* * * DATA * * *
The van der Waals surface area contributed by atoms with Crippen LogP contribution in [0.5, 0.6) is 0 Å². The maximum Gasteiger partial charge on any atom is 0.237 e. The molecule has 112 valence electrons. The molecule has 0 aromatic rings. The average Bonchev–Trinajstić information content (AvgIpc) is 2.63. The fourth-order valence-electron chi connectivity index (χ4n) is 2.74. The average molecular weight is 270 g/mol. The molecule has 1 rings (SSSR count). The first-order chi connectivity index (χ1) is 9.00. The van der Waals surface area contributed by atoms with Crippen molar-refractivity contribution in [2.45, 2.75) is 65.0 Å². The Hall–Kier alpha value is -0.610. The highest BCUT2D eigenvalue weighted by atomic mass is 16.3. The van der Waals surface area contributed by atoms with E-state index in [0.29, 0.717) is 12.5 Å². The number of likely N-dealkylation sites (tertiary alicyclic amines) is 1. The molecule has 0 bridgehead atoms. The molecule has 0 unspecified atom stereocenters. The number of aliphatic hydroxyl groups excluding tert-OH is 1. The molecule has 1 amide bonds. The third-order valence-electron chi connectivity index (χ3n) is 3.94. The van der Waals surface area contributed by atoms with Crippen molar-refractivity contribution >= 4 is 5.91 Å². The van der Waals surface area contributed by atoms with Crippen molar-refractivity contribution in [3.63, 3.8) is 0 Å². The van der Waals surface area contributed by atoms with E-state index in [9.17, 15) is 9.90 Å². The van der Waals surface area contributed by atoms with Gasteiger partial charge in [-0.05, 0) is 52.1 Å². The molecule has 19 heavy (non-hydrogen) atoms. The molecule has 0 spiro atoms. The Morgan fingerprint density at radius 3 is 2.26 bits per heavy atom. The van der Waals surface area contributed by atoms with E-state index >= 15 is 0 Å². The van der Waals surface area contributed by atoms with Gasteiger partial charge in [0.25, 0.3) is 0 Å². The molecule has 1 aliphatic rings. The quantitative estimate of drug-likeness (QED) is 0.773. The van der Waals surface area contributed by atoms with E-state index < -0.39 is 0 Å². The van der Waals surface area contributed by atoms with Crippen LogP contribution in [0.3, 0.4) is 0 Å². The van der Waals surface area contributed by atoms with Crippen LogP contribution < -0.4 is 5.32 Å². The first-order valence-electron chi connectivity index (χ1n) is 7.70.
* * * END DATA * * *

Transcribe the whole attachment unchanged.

The van der Waals surface area contributed by atoms with Crippen LogP contribution in [0.5, 0.6) is 0 Å². The maximum Gasteiger partial charge on any atom is 0.237 e. The molecule has 112 valence electrons. The molecule has 0 aromatic rings. The average Bonchev–Trinajstić information content (AvgIpc) is 2.63. The fourth-order valence-electron chi connectivity index (χ4n) is 2.74. The average molecular weight is 270 g/mol. The molecule has 1 rings (SSSR count). The first-order chi connectivity index (χ1) is 9.00. The van der Waals surface area contributed by atoms with Crippen molar-refractivity contribution in [2.45, 2.75) is 65.0 Å². The Hall–Kier alpha value is -0.610. The highest BCUT2D eigenvalue weighted by atomic mass is 16.3. The van der Waals surface area contributed by atoms with E-state index in [0.29, 0.717) is 12.5 Å². The number of likely N-dealkylation sites (tertiary alicyclic amines) is 1. The molecule has 0 bridgehead atoms. The molecule has 0 unspecified atom stereocenters. The number of aliphatic hydroxyl groups excluding tert-OH is 1. The molecule has 1 amide bonds. The third-order valence-electron chi connectivity index (χ3n) is 3.94. The van der Waals surface area contributed by atoms with Crippen molar-refractivity contribution >= 4 is 5.91 Å². The van der Waals surface area contributed by atoms with Crippen molar-refractivity contribution in [3.63, 3.8) is 0 Å². The van der Waals surface area contributed by atoms with E-state index in [9.17, 15) is 9.90 Å². The van der Waals surface area contributed by atoms with Gasteiger partial charge in [-0.05, 0) is 52.1 Å². The molecule has 19 heavy (non-hydrogen) atoms. The molecule has 0 spiro atoms. The Morgan fingerprint density at radius 3 is 2.26 bits per heavy atom. The van der Waals surface area contributed by atoms with E-state index >= 15 is 0 Å². The van der Waals surface area contributed by atoms with Gasteiger partial charge in [0.25, 0.3) is 0 Å². The molecule has 1 aliphatic rings. The quantitative estimate of drug-likeness (QED) is 0.773. The van der Waals surface area contributed by atoms with E-state index < -0.39 is 0 Å². The van der Waals surface area contributed by atoms with Crippen LogP contribution in [0.3, 0.4) is 0 Å². The van der Waals surface area contributed by atoms with Crippen LogP contribution < -0.4 is 5.32 Å². The first-order valence-electron chi connectivity index (χ1n) is 7.70.